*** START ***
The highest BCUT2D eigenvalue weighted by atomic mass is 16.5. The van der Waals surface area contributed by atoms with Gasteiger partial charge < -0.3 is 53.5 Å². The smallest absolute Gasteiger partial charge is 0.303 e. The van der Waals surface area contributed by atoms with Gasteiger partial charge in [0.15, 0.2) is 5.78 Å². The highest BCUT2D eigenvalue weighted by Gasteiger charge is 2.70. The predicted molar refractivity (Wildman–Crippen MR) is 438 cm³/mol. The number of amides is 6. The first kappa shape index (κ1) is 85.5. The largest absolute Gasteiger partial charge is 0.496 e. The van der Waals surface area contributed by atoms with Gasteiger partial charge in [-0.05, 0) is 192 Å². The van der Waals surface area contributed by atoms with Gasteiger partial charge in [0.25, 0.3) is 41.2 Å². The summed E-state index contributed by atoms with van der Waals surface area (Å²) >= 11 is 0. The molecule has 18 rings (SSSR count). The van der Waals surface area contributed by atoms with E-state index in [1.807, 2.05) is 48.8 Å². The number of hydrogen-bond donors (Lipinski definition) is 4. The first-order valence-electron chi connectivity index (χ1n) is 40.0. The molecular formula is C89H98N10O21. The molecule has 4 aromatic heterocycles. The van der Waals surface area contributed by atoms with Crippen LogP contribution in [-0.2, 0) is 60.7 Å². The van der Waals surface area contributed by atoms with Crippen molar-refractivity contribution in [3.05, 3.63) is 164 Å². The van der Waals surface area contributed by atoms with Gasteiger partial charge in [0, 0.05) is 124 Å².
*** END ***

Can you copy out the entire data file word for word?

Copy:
The highest BCUT2D eigenvalue weighted by atomic mass is 16.5. The van der Waals surface area contributed by atoms with Gasteiger partial charge < -0.3 is 53.5 Å². The smallest absolute Gasteiger partial charge is 0.303 e. The van der Waals surface area contributed by atoms with Gasteiger partial charge in [0.15, 0.2) is 5.78 Å². The highest BCUT2D eigenvalue weighted by Gasteiger charge is 2.70. The predicted molar refractivity (Wildman–Crippen MR) is 438 cm³/mol. The number of amides is 6. The first kappa shape index (κ1) is 85.5. The largest absolute Gasteiger partial charge is 0.496 e. The van der Waals surface area contributed by atoms with Gasteiger partial charge in [-0.05, 0) is 192 Å². The van der Waals surface area contributed by atoms with Gasteiger partial charge in [0.25, 0.3) is 41.2 Å². The summed E-state index contributed by atoms with van der Waals surface area (Å²) >= 11 is 0. The molecule has 18 rings (SSSR count). The van der Waals surface area contributed by atoms with E-state index in [1.807, 2.05) is 48.8 Å². The number of hydrogen-bond donors (Lipinski definition) is 4. The first-order valence-electron chi connectivity index (χ1n) is 40.0. The molecular formula is C89H98N10O21. The molecule has 4 aromatic heterocycles. The van der Waals surface area contributed by atoms with Crippen LogP contribution in [-0.2, 0) is 60.7 Å². The van der Waals surface area contributed by atoms with Crippen molar-refractivity contribution in [3.05, 3.63) is 164 Å². The van der Waals surface area contributed by atoms with Gasteiger partial charge in [0, 0.05) is 124 Å².